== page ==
It was the first time that I was going to get the opportunity to shoot with a Hasselblad, and I was understandably excited given the hefty price tag and un-rivaled quality of the images that it was rumoured to produce. How did the 30,000$ 40 MP beast compare to my 3,000$ 36MP D800E? I’ll let you decide.
In last weeks post, I detailed how the entire photo-shoot fell into place, this week’s post is going to be a little bit more technical: Gear, Lighting and BTS!
For those of you that missed it, the BTS video shot by Kumbukkage Shriyantha Tory Wimalasekera
Disclaimer: I am not sponsored by either Nikon or Hasselblad. Whatever I say below is just my honest opinion. Take it or leave it.
How many of you have dreamt of shooting Medium Format? That whole “one day I’ll be able to afford it… or maybe just play with one” mentality. Well, I was kinda in that exactly situation back in October so when BorrowLenses said they’d send me a H5D to shoot with, I was ridiculously excited.
This wasn’t the first time that I got to play with a Medium Format camera. I had the privilege of toying around with a Phase One IQ140 at another workshop I gave back in Vancouver but since it was a workshop, I didn’t get to seriously put much time into it. All I remember, was being ridiculously frustrated at the 3 slow inaccurate focusing points, and the speed at which the device handled.
Bracing for the worst, but hoping for the best… I whipped the H5D out of the box.
So what’s it like shooting with the H5D?
In a word: Awesome.
The controls are extremely simple to access, the weight well distributed despite being significantly heavier than that of a D800E and ergonomically quite comfortable… and when that shutter clicks, wow! Somehow each shot just felt like it had more weight to it.
The True-Focus of the Hasselblad (single centre focus point that recalculates when you tilt the camera to frame your shot) actually works. The fact that it’s a slower camera didn’t bother me quite so much, as I’ve been looking to pay more attention to details so slowing down wasn’t a big bother to me and the fact that I could sync the camera past 1/250th even though I never ended up needing it in this particular shoot) meant that I’d get more power out of my small little ranger packs while maintaing a shallow depth of field. Most importantly, shooting with the Hasselblad on location in the massive viewfinder felt like I suddenly had more breathing space in my image. Maybe it was just my imagination but while creating these images… I just felt that the shallower depth of field due to the larger sensor really gave that extra breathing room to my images.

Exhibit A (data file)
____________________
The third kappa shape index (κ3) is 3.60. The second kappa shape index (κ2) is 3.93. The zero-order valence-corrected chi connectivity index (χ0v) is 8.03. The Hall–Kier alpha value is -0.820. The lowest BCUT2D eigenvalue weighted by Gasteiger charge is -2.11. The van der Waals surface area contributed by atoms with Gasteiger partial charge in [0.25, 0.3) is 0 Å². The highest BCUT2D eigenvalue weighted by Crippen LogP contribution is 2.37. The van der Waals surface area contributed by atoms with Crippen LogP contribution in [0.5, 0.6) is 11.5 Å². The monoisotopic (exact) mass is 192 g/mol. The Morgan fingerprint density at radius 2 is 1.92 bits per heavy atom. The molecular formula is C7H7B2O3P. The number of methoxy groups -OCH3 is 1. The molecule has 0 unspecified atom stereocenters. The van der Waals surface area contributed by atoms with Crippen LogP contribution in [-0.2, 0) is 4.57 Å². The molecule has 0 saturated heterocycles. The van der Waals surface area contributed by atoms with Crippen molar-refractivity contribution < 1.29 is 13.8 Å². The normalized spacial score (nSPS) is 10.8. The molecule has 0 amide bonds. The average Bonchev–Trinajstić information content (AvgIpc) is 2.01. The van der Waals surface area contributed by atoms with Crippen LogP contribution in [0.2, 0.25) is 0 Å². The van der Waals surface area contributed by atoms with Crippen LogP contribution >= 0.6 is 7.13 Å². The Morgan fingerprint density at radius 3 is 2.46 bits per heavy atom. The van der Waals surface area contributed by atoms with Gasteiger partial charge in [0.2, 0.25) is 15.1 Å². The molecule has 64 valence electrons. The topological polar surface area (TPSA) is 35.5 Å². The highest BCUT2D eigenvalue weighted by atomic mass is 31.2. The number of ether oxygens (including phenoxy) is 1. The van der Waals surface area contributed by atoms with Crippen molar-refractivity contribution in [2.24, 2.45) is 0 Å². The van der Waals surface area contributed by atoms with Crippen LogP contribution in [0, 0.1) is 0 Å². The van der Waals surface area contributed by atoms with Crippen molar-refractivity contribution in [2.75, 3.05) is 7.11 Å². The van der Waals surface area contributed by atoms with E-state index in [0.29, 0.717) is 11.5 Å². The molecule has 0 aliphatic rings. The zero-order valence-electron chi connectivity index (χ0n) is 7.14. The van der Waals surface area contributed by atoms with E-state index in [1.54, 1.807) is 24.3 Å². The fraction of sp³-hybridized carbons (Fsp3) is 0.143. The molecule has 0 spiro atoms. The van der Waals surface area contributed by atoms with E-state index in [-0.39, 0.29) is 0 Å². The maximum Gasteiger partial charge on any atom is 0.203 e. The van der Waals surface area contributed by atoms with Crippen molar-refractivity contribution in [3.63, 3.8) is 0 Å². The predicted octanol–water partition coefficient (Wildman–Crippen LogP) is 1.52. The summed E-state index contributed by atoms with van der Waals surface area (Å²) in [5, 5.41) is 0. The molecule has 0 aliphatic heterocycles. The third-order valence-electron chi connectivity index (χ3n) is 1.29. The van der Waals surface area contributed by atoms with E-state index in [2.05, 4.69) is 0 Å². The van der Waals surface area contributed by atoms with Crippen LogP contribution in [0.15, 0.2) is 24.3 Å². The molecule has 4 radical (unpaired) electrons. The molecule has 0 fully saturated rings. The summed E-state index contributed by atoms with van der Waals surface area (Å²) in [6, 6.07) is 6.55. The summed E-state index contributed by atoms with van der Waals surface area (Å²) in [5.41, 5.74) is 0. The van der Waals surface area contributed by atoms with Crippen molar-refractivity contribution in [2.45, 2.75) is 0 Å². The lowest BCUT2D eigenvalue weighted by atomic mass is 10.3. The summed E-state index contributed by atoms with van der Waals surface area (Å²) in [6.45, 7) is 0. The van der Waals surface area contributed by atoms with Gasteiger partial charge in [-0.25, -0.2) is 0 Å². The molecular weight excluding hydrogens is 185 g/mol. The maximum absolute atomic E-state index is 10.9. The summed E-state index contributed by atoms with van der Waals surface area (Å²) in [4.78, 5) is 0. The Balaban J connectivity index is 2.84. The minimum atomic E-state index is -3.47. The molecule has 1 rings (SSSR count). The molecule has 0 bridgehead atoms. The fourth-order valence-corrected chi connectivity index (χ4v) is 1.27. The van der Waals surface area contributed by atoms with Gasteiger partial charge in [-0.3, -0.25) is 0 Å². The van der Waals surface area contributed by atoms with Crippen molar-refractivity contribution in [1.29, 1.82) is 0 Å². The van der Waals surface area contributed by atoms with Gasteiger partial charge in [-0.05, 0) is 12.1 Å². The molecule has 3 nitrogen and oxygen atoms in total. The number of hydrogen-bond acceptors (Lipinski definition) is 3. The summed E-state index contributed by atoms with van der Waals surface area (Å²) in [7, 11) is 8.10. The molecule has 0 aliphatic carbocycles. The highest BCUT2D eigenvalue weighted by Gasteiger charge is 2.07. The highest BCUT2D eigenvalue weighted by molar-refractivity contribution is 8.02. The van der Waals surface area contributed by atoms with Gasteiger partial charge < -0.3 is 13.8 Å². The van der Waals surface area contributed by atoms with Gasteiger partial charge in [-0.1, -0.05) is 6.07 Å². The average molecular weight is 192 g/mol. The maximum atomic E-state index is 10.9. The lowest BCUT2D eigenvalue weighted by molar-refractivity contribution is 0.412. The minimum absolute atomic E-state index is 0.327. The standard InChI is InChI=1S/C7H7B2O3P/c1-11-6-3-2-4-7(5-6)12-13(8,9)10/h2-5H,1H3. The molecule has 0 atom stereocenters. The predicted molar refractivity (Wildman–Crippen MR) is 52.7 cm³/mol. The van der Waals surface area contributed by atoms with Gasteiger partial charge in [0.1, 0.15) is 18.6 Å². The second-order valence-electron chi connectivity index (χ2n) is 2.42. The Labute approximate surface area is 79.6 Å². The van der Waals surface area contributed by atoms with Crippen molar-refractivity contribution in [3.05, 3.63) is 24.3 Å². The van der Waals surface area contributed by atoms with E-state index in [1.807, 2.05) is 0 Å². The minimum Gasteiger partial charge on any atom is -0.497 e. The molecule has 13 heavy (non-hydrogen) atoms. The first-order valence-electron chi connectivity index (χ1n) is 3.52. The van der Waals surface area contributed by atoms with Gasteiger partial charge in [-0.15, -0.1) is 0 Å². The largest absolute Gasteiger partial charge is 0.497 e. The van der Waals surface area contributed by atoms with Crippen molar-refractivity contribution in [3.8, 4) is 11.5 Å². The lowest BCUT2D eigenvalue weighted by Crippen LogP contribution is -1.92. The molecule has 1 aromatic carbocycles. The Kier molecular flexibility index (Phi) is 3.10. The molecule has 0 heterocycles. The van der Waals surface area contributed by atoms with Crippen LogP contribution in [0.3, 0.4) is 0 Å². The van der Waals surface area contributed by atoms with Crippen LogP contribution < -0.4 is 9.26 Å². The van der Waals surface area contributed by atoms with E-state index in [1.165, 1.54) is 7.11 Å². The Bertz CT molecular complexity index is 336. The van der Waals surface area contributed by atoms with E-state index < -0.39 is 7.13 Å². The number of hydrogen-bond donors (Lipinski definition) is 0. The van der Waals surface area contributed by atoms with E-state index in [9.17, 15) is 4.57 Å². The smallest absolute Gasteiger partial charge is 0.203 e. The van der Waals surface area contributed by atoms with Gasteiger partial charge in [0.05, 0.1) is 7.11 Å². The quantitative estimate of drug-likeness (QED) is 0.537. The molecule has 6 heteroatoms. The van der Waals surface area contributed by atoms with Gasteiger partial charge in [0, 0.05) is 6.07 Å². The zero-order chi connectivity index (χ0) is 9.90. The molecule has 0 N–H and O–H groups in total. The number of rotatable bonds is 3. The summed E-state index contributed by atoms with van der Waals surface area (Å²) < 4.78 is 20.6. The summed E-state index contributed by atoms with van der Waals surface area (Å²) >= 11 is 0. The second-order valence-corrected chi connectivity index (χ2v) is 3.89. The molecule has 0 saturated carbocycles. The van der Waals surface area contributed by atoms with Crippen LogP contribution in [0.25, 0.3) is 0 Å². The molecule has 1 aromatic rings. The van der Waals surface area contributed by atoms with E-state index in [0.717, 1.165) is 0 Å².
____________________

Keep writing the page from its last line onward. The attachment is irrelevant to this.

Can you tell the difference? Which was shot with the H5D and which with the D800E?
Invaluable as all these functions were, there were some drawbacks. ISO performance for anything above 200-400 would become ridiculously grainy especially when the shadows are pushed… and the autofocus abilities of the Hasselblad become completely unusable as the sun began to set. The camera, despite its price tag, is not weather sealed, and perhaps most significantly, I didn’t notice a particular increase in dynamic range or a significant difference in resolution between the D800E and the H5D-40. (Check out the more technical comparison that The Camera Store did a while back.) Finally on a sharpness scale, I was completely incapable of telling the difference between the two files.
All my shots from this shoot were cropped at a 4×3 ratio, and edited to look as similar as possible. I specifically wanted these shots to be unrecognizably Nikon or Hasselblad because at the end of the day, clients don’t care what tools you choose to use so long as you’re able to deliver amazing consistent results.
So what does this all mean?
The H5D and the D800E at the end of the day are two different classes of camera. In the same way that my Fuji x100s and X-Pro 1 will never replace my D800E, neither would the H5D (assuming I owned one). They each have different duties to fulfil, and each have their own strengths and weaknesses.
More important than resolution, and other minute details such as sharpness, bit depth and all the other technical jargon to me are the sensor size and higher sync speed capabilities that make the difference between getting or missing the shot that make me want to add the Hasselblad to my arsenal of gear.
Is it worth 30,000$?
Well, for me, at the moment… No. Renting seems to make much more sense – choose the body, digital back and lenses you need job specifically. The D800E is an amazing camera and I’m completely outfitted with Nikkor, but in the event that I do find myself needing those specific MF traits, I now know how to use it, what to expect and where I can rent it.
And that, in my opinion, is more important that dreaming about owning one, one day.
And some BTS provided by Edward Lian Photography
- Model: Heather Phoi, Rick Tetu, Chelsea Sarbach, Mariela Martinez, Dan Jopling, Meredith Ewan, Matthew Freburg
- Costume design:
- Makeup: Frances Perry, Kelly Zak
- BTS Video: Kumbukkage Shriyantha Tory Wimalasekera and SmugMug‘s Anton Lorimer
- Equipment Sponsored by BorrowLenses.com
- Assistant Director/Producer: Kelly Zak
- Concept: Kelly Zak + VonWong
- VonWonglings: Christopher Watson, John Koseenanonth, Tony Guillaro, Gilmar Smith, Laurent Coppee, Clyph Jean-Philippe, Kyle Mould, Edward Lian, J.W. Hendricks, Raffaella De Amicis
- Upcoming workshop in Singapore!! Click to learn more.
- SmugMug promo code VONWONG20 available!